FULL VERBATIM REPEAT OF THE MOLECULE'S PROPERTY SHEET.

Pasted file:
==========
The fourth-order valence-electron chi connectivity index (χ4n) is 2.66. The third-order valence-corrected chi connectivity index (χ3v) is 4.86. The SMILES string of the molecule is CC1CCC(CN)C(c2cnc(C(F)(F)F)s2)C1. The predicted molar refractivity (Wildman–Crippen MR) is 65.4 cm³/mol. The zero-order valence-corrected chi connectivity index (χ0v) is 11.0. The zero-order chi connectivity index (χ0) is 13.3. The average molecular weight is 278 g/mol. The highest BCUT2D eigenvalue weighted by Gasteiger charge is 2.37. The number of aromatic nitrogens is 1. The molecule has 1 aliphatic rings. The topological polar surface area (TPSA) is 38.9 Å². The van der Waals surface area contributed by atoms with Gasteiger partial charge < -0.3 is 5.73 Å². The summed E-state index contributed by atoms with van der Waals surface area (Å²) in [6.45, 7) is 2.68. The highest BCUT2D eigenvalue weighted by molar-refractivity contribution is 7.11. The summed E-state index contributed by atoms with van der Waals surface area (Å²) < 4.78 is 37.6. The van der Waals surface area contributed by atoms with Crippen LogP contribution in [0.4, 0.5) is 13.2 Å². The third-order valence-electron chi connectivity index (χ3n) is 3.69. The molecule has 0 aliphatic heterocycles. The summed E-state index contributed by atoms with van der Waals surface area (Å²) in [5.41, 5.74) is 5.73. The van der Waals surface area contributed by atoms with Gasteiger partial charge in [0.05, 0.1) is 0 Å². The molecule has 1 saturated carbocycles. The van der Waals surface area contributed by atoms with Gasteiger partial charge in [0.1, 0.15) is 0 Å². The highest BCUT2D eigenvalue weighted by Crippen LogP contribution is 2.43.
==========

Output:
The fourth-order valence-electron chi connectivity index (χ4n) is 2.66. The third-order valence-corrected chi connectivity index (χ3v) is 4.86. The SMILES string of the molecule is CC1CCC(CN)C(c2cnc(C(F)(F)F)s2)C1. The predicted molar refractivity (Wildman–Crippen MR) is 65.4 cm³/mol. The zero-order valence-corrected chi connectivity index (χ0v) is 11.0. The zero-order chi connectivity index (χ0) is 13.3. The average molecular weight is 278 g/mol. The highest BCUT2D eigenvalue weighted by Gasteiger charge is 2.37. The number of aromatic nitrogens is 1. The molecule has 1 aliphatic rings. The topological polar surface area (TPSA) is 38.9 Å². The van der Waals surface area contributed by atoms with Gasteiger partial charge < -0.3 is 5.73 Å². The summed E-state index contributed by atoms with van der Waals surface area (Å²) in [6.45, 7) is 2.68. The highest BCUT2D eigenvalue weighted by molar-refractivity contribution is 7.11. The summed E-state index contributed by atoms with van der Waals surface area (Å²) < 4.78 is 37.6. The van der Waals surface area contributed by atoms with Crippen LogP contribution in [0.4, 0.5) is 13.2 Å². The third-order valence-electron chi connectivity index (χ3n) is 3.69. The molecule has 0 aliphatic heterocycles. The summed E-state index contributed by atoms with van der Waals surface area (Å²) in [5.41, 5.74) is 5.73. The van der Waals surface area contributed by atoms with Gasteiger partial charge in [0.05, 0.1) is 0 Å². The molecule has 1 saturated carbocycles. The van der Waals surface area contributed by atoms with Gasteiger partial charge in [0.1, 0.15) is 0 Å². The highest BCUT2D eigenvalue weighted by Crippen LogP contribution is 2.43.